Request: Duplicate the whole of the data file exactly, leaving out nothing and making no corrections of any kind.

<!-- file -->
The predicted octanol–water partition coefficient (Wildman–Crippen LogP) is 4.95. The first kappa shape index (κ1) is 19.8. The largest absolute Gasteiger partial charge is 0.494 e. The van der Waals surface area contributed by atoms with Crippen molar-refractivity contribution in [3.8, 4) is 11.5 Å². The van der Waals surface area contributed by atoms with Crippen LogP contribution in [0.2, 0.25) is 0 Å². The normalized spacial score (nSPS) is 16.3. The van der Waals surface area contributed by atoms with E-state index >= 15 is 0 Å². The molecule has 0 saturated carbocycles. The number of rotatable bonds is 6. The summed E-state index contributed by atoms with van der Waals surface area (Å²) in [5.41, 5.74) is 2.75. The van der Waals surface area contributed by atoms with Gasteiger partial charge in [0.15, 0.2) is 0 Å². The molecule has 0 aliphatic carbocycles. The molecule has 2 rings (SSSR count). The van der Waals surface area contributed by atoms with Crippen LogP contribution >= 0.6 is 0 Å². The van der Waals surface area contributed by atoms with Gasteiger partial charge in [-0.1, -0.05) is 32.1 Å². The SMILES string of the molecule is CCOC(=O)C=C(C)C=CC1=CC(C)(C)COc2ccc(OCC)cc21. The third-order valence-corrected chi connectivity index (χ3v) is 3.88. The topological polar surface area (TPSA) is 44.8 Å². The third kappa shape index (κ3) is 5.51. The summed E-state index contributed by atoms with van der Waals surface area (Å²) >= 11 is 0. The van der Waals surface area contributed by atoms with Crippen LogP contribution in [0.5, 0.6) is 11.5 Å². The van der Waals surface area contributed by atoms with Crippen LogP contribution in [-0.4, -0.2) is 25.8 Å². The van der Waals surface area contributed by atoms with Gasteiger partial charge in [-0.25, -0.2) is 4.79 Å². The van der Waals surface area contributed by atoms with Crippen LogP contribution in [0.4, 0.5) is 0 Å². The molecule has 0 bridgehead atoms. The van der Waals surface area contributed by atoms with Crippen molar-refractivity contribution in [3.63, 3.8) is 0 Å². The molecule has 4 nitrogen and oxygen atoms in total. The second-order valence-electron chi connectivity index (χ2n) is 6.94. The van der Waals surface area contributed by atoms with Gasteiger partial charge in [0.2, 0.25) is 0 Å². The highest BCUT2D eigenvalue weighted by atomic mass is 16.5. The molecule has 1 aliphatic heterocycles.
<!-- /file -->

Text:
The predicted octanol–water partition coefficient (Wildman–Crippen LogP) is 4.95. The first kappa shape index (κ1) is 19.8. The largest absolute Gasteiger partial charge is 0.494 e. The van der Waals surface area contributed by atoms with Crippen molar-refractivity contribution in [3.8, 4) is 11.5 Å². The van der Waals surface area contributed by atoms with Crippen LogP contribution in [0.2, 0.25) is 0 Å². The normalized spacial score (nSPS) is 16.3. The van der Waals surface area contributed by atoms with E-state index >= 15 is 0 Å². The molecule has 0 saturated carbocycles. The number of rotatable bonds is 6. The summed E-state index contributed by atoms with van der Waals surface area (Å²) in [5.41, 5.74) is 2.75. The van der Waals surface area contributed by atoms with Gasteiger partial charge in [0.15, 0.2) is 0 Å². The molecule has 0 aliphatic carbocycles. The molecule has 2 rings (SSSR count). The van der Waals surface area contributed by atoms with Crippen LogP contribution >= 0.6 is 0 Å². The van der Waals surface area contributed by atoms with Gasteiger partial charge in [-0.1, -0.05) is 32.1 Å². The SMILES string of the molecule is CCOC(=O)C=C(C)C=CC1=CC(C)(C)COc2ccc(OCC)cc21. The third-order valence-corrected chi connectivity index (χ3v) is 3.88. The topological polar surface area (TPSA) is 44.8 Å². The third kappa shape index (κ3) is 5.51. The summed E-state index contributed by atoms with van der Waals surface area (Å²) >= 11 is 0. The van der Waals surface area contributed by atoms with Crippen LogP contribution in [0.5, 0.6) is 11.5 Å². The van der Waals surface area contributed by atoms with Crippen LogP contribution in [-0.4, -0.2) is 25.8 Å². The van der Waals surface area contributed by atoms with Gasteiger partial charge in [-0.25, -0.2) is 4.79 Å². The van der Waals surface area contributed by atoms with Crippen LogP contribution in [0.4, 0.5) is 0 Å². The molecule has 0 bridgehead atoms. The van der Waals surface area contributed by atoms with Crippen molar-refractivity contribution in [3.63, 3.8) is 0 Å². The molecule has 4 nitrogen and oxygen atoms in total. The second-order valence-electron chi connectivity index (χ2n) is 6.94. The van der Waals surface area contributed by atoms with Gasteiger partial charge in [0.2, 0.25) is 0 Å². The highest BCUT2D eigenvalue weighted by atomic mass is 16.5. The molecule has 1 aliphatic heterocycles.